NATALIA KANEM, Executive Director of the United Nations Population Fund, speaking via video message, said the world must vigorously uphold women’s sexual and reproductive health and rights during the COVID-19 pandemic.  She especially emphasised the need to address the alarming increase in levels of gender-based violence and even femicide that the world was currently witnessing.  The situation was urgent.  It affected every country.  Thus far, 146 Member States had pledged to make peace in the home a reality.  The United Nations Population Fund stood with them and appealed to all, to join the pledge.  The Fund was providing personal protective equipment to midwives, and also family planning services and dignity kits with soap and menstruation supplies, for women and adolescent girls in camps for refugees and internally displaced persons.  Their work must begin with asking : who was being left behind ...  and why?  Through their work with national statistical agencies, the United Nations Population Fund was helping countries to map populations vulnerable to COVID-19 and target those most at risk.  As the global community came together to conquer COVID-19, it must also work in solidarity together – women and men, girls and boys, everyone – to put peace in the home, and to defend rights and choices for women and girls.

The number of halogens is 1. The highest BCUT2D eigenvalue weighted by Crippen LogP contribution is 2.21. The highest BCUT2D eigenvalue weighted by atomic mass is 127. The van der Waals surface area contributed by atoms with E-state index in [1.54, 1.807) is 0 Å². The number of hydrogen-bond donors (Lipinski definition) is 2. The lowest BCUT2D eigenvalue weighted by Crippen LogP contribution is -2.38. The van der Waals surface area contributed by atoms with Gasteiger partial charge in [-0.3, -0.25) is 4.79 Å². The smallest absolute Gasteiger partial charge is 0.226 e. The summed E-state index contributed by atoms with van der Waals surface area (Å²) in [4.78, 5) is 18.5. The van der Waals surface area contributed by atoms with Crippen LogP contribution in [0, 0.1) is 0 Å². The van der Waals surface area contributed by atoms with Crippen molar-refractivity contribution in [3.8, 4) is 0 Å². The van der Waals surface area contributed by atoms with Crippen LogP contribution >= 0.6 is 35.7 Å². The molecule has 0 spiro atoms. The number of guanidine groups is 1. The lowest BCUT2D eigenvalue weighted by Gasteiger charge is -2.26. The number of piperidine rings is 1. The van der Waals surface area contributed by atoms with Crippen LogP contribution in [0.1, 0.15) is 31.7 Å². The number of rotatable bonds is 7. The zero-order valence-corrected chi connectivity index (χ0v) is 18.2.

JAYATI GHOSH, Professor of Economics at Jawaharlal Nehru University in India speaking via video message, said the COVID-19 crisis had reinforced relational inequalities and the power structures that enabled patriarchal oppression within households and communities.  The pandemic and related containment measures like lockdowns had impacted women’s livelihoods even more severely than for men.  One big reason for the disproportionate impact on women workers was that—especially in the developing world—women were more likely to be informal workers, who had no legal or social protection.  How could the world deal with all of these complex and existential challenges?  It was clear that the world needed a global new deal—and it must be multi-coloured.  It must be green and blue.  Increased public spending had to be oriented towards, inter alia : recognising, respecting and preserving the environment ; and changing patterns of production and consumption accordingly.  It must be purple, with an emphasis on care economy.  It must be red, with a critical focus on addressing and reducing inequalities.  All of this required international cooperation, which was why this multi-coloured new deal must be global in scope.  This may seem like an impossible agenda, but the constraints were mainly political.